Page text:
3) To help your spiritual growth and remind you of spiritual truths, it would be good to keep a journal (the hardbound record books sold in stationery stores are good), which would include excerpts from the writings of spiritual books which you find especially valuable or applicable to you, and perhaps comments of your own inspired by reading and reflection, including brief comments on your own shortcomings which you need to correct. St. John of Kronstadt found this especially valuable, as can be seen in his My Life in Christ.

    4) Don’t criticize or judge other people—regard everyone else as an angel, justify their mistakes and weaknesses, and condemn only yourself as the worst sinner. This is step one in any kind of spiritual life.

    I offer this for whatever help it may be to you. I would be glad to try to answer any specific questions you might have, especially on the teaching of the Holy Fathers, almost all of which we have access to in Russian-language editions.

    Asking your prayers,

    With love in Christ,
    Seraphim, monk

    From Living Orthodoxy, Jan.-Feb., 1984.

    Taken from: http://www.desertwisdom.org/dttw/truth/fr-seraphim-rose/excerpts.html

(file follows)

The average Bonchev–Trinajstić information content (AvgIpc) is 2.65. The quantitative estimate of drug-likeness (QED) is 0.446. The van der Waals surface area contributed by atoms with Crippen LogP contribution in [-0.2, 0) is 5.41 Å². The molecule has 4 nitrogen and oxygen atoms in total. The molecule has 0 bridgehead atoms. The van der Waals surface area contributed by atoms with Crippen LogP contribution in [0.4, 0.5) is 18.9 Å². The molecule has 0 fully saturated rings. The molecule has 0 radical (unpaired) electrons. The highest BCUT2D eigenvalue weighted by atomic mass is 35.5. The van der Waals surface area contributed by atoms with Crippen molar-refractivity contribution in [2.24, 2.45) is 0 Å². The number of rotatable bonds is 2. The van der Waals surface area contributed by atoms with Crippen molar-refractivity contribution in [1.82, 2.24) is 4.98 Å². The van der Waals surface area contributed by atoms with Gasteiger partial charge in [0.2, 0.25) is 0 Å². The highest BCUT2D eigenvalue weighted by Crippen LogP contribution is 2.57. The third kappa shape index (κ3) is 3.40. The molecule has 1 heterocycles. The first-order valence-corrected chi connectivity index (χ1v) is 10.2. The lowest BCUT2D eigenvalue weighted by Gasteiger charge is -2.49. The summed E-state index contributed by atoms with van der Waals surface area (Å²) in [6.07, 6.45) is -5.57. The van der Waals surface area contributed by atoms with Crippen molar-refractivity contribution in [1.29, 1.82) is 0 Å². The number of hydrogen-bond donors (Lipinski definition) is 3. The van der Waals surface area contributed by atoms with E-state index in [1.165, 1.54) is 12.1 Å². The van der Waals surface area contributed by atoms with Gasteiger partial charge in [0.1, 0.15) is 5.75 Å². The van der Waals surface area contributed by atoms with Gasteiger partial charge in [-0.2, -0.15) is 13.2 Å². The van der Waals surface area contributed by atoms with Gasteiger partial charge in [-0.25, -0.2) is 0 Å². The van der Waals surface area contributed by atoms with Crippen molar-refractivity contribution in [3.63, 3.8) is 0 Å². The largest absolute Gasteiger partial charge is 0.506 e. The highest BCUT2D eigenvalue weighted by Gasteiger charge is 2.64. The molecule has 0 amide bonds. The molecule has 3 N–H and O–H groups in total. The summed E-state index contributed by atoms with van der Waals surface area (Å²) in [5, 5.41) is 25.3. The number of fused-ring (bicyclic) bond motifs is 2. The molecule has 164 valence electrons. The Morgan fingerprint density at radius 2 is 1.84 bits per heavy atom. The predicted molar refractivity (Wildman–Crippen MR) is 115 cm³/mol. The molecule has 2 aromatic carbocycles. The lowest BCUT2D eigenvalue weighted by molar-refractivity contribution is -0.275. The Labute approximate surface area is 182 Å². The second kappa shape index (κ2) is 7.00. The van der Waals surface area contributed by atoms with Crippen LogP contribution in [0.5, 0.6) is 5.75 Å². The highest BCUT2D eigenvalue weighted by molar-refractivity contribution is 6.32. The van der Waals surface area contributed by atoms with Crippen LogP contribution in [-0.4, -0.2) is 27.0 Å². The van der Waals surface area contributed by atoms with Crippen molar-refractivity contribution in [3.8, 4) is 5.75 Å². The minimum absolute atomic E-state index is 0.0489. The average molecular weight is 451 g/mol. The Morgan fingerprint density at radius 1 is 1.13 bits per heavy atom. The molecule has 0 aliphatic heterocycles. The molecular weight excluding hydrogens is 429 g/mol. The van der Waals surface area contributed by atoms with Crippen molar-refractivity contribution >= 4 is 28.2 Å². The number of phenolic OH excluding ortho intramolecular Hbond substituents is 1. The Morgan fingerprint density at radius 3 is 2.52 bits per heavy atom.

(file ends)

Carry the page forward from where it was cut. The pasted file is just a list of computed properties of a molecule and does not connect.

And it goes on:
2. Anonymous Person, an anonymous Eastern Orthodox Christian Says:

    You are absolutley right. Blessed Hieromonk (priest-monk) Seraphim Rose of Platina said the exact same thing.

    The following letter was written by Hieromonk Seraphim in response to a question concerning spiritual guidance.

    Dear brother in Christ:

    Greetings in our Lord Jesus Christ! Thank you for your letter. I appreciate the seriousness of what you have written, and I will reply with the same seriousness.

    I must tell you first of all that, to the best of our knowledge, there are no startsi today—that is, truly God-bearing elders (in the spirit of the Optina elders) who could guide you not by their own wisdom and understanding of the Holy Fathers, but by the enlightenment of the Holy Spirit. This kind of guidance is not given to our times—and frankly, we in our weakness and corruption and sins do not deserve it.

    To our times is given a more humble kind of spiritual life, which Bishop Ignatius Brianchaninov in his excellent book The Arena (do you have it?) calls life by counsel—that is, life according to the commandments of God as learned in the Holy Scriptures and Holy Fathers and helped by those who are elder and more experienced. A starets can give commands; but a counselor gives advice, which you must test in experience.

    We do not know of anyone in particular who would be especially able to counsel you in the English language. If this is really needful for you, God will send it to you in His time, according to your faith and need, and without your making too deliberate a search for it.